Stories at 54

THE GAME OF MY LIFE - Bill Velasco (The Philippine Star) - January 7, 2019 - 12:00am

I’d like to be called Father Time, because nobody can stop Father Time.This writer is wondering why no high-profile athlete ever took on this moniker. Perhaps it would be paradoxical, as we are actually on the other side of that battle. And as the cliché goes, we’re not getting out of this fight alive.

Today, this writer turns 54. So much has happened in sports, politics and personally, making 2018 extremely painful and, in the wrong way, unforgettable. No less than 18 people I knew personally died last year, testing my strong aversion to funerals. But simultaneously, the gift of 2018 was realization, and closed doors forcing us to turn to new vistas. 

Fitness crossroads. Most of the time, we are not conscious of the miniscule changes that take place in us over time. This is very obvious in sports like boxing, where the competitive fire or desire for big purses results in the patented denial that you’re slower or don’t hit as hard as you used to. In other sports like basketball, you compensate by shooting more from the outside, having less physical contact, using your hands more on defense. And you may get away with it, but only for a while. In your 40s, you can cheat and still recreate flashes of past athletic brilliance. But in your 50s, that is so much harder to do. You stand at the crossroads if whether or not spending more time staying fit actually eats up too much of your time, and if the adjustment is worth it. And you choose a side. It would be so easy to give up the fight against getting fat. And slow. And sick.

Urgency to connect with the past. The good old days were the colorful, intense, best days of our lives, usually between high school to early adulthood. When I was growing up in the 1989’s, the 1960’s felt like ancient history, even though I was born there. Ali, the Celtics, Rucker Park, the Beatles, rock and roll, all had a patina of the ancient. Now, my glorious 1980’s are ancient, and I’m the one have “Greatest of All Time” sports debates with the young whippersnappers. Ouch. 

A new point of view. Over time, the minutiae of new records start to become less striking, less significant. Of course, the ones you’ve committed to long-term memory are still there. But it feels like the older feats of transcendence seemed more... transcendent. Ironically, older events seem larger than life, then are forgotten, as more people who lived through those times are no longer around. When I was twelve, my great-grandfather was telling me stories of how, when he was my age, he met actual Katipuneros passing through our town in Pangasinan. I barely listened. Today, it sounds so much heftier than just having lived on the street named Katipunan.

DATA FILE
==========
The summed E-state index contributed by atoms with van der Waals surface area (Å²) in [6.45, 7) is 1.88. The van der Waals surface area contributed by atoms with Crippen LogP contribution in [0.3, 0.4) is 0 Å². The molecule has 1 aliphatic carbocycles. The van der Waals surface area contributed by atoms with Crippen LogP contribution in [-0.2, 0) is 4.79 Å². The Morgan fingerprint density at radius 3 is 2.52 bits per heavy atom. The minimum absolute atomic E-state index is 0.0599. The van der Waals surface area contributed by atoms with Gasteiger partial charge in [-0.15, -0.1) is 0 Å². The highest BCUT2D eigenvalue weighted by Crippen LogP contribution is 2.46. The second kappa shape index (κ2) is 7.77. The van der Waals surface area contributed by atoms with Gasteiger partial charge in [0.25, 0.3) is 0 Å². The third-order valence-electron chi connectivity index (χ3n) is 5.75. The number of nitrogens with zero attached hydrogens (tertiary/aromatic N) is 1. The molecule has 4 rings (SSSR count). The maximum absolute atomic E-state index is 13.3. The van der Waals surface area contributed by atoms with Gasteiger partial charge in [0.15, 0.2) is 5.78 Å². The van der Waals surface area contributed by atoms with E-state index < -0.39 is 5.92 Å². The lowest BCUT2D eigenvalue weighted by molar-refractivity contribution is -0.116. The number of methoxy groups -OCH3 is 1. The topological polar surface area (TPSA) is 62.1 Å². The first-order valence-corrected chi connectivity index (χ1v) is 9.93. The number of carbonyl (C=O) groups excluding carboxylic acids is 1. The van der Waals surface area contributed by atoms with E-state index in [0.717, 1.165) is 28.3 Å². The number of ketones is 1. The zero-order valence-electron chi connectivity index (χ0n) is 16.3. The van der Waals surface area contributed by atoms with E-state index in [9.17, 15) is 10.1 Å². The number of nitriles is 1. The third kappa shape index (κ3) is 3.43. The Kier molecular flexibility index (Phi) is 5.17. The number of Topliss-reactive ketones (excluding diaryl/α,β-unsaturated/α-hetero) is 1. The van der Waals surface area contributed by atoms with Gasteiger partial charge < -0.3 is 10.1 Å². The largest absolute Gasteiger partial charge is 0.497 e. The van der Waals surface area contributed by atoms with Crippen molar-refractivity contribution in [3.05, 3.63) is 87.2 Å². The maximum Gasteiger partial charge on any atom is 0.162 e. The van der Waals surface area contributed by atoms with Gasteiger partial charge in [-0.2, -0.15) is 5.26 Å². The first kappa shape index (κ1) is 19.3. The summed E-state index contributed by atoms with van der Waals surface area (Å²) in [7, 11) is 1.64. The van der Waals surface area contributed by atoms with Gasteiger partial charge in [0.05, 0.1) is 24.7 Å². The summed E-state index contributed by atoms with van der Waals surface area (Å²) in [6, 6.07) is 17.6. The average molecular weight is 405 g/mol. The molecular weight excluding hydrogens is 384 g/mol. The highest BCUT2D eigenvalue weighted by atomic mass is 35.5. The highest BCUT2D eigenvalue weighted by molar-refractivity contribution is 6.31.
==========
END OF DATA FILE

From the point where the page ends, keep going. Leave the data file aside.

Growing abhorrence of death and funerals. Knowing that you’ve already lived longer than you’re still going to is scary. I know I won’t reach 108, so I’m definitely in the third quarter of my life. One by one, people who were touchstones of your life disappear, and you feel a sense of abandonment. I’ll never get to meet Wilt Chamberlain or Ali or Abebe Bikila or other icons of the past. They’re now part of the pantheon of dead celebrities you wish you could bring back for one conversation. And it hurts more when someone you know dies, more so if they’re younger.

Increasing importance of family. The weekend was a great blessing. For the first time in years, my family was complete, my three children were together in one place. My two sons have made their own lives, and I have the mixed feelings of immense pride and wishing I could have done more. I had seen each of them only once in s year, and truthfully, it hurt. They both have plans of leaving the country, one now, the other in the future. My mother was in the first generation from our province to get a scholarship to study in the US. Now, I don’t know where my children – or I – will end up. My daughter will certainly be a global citizen. A big part of me is saddened by the looming disconnect with our past. But there is no longer anyone to curate those memories, teach us the dialect. I should have paid more attention.

Being nicer. You realize that fights weren’t worth the stress. As a student, the Ateneo-La Salle rivalry was life or death. Slowly, the athletes became friends, teammates on the national team and commercial teams, went to the same bars, played together in the PBA. Hostility has diminished somewhat. As you get older, you learn that the smaller fights are just petty, and cost too much. Burned bridges and closed doors only mean you have to take the longer way around. And unless you stubbornly choose to bear a grudge, you really don’t want to expend your energy on it anymore.

Lastly, you want to change what you can, while you still can, for as Shakespeare says “for what dreams may come when we have shuffled off this mortal coil, must give us pause”. It’s a one-way trip. Love who you want to, play what you need to, skip over the stuff you shouldn’t sweat over, and live unhampered. So when you leave, you have no carry-on baggage.

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